This is the fifth and the last installment of the five-part series: Browser-based games.
Browser-based games seem to be a hit in Korea. From a publisher’s view, browser-based games are compatible even with low-spec PCs as long as they are connected with Internet. On top of that, relatively short?development time, low server?operation?costs, no limit on CCUs, low publishing costs all played in favor of?browser-based game frenzy in 2009.
It seems a perfect fit especially for portal operators who would love to expand their lineup with low cost browser-based games. As a result, Chinese games that already developed enough contents are expected to roll out fast in Korea.
Browser-based games became a necessity for major publishers in Korea; NCsoft has?Murim Empire (무림제국: Kor) and Battle Hero (not in service yet) in its pipeline, while Nexon has 熱血三國 (열혈삼국: Kor, not in service), SONOV has Berkanix, Aeon Soft has 武林英雄 (무림영웅: Kor) and Castle of Heroes, Actoz Soft has 縱橫天下 (종횡천하: Kor). Mgame also announced its expansion plan for browser-based games.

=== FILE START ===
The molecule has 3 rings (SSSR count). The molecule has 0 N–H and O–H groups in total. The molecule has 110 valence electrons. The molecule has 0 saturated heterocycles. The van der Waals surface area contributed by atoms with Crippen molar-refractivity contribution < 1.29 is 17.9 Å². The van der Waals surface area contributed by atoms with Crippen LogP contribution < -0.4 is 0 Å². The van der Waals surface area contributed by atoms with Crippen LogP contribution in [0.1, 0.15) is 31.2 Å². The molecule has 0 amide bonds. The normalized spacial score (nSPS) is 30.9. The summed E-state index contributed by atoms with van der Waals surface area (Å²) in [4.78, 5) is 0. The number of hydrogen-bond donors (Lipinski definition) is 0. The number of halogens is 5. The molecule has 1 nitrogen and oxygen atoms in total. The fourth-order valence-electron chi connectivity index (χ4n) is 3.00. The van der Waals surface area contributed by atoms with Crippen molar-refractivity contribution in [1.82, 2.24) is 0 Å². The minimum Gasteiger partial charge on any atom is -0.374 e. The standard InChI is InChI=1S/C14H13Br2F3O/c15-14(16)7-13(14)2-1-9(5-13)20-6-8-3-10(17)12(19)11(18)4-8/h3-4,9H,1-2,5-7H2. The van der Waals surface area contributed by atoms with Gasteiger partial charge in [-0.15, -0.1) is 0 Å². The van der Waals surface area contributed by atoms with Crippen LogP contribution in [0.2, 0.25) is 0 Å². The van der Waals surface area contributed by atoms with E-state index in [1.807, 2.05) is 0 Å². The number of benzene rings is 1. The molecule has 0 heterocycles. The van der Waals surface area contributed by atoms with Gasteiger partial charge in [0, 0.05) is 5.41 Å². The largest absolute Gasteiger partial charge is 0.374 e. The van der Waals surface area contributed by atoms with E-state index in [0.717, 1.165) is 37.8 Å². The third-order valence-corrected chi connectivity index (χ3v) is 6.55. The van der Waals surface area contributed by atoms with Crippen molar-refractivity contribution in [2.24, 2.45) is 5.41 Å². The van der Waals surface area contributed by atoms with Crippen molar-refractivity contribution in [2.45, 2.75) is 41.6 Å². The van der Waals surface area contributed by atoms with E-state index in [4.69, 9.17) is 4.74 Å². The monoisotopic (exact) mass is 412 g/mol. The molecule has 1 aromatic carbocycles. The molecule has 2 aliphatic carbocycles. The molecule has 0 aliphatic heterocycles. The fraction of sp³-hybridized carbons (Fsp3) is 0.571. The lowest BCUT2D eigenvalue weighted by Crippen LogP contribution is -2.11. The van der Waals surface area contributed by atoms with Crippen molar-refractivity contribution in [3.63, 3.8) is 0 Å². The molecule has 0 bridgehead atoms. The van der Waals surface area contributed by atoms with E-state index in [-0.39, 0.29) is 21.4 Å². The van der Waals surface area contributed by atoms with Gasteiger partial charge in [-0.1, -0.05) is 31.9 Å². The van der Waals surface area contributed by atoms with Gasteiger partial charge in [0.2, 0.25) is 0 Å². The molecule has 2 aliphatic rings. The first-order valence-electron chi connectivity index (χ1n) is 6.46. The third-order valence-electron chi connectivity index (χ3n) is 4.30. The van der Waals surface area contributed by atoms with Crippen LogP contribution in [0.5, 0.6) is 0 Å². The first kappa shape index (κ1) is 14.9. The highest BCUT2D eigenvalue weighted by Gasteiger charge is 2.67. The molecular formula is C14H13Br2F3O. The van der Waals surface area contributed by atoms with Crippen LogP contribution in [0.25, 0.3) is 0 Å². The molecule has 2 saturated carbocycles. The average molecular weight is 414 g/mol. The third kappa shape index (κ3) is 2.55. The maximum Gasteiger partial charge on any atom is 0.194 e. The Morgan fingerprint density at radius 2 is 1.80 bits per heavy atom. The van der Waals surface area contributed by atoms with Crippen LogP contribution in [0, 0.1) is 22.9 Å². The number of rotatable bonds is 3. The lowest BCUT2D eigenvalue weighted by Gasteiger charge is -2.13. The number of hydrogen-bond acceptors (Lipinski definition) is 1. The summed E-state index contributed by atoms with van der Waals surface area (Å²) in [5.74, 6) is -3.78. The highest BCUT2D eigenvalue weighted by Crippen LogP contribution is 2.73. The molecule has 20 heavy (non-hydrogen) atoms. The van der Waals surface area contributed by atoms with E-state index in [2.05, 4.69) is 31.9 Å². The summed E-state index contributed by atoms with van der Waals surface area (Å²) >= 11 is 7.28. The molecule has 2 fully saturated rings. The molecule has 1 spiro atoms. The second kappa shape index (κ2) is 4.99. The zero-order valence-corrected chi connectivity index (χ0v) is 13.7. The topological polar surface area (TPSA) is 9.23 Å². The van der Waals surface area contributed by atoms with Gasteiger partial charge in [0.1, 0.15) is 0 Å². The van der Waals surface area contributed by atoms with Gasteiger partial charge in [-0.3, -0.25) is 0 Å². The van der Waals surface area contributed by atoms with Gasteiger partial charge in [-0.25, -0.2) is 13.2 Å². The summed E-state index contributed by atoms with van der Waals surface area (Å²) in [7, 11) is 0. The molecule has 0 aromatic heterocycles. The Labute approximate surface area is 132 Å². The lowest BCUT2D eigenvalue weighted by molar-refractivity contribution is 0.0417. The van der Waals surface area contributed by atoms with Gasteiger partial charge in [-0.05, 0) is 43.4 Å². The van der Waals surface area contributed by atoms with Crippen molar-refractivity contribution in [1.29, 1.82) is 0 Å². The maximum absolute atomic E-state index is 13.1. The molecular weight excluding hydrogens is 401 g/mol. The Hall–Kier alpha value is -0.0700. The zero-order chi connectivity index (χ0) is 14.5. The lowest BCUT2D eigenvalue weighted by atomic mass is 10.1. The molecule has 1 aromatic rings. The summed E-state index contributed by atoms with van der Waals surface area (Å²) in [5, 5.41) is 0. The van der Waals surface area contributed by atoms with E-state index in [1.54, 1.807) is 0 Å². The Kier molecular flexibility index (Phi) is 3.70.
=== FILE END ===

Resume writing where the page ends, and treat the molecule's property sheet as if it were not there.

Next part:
<Aeon Soft’s?Castle of Heroes>
Suhee Lee, a CEO of Joara, discussed the current trend of the browser-based game’s success at Korea Games Conference (KGC) 2009. “The market size of Korean browser-based games is estimated at 3 billion Won (US$ 2.3 million), which is considerably small compared to the online gaming market. ?7th Dragon (칠용전설: Kor) which is considered as the most successful game in the genre makes only 200~300 million Won (US$ 154,000~231,000) per month,” Lee explained. “However, the major publishers plan to introduce more than 10 games this year alone and probably more than 100 browser-based games next year. Under the circumstance, the market is expected to grow fast next year.”
<NCsoft’s Murim Empire>
* I couldn’t find English titles of some games here and would appreciate if anyone would help me on that.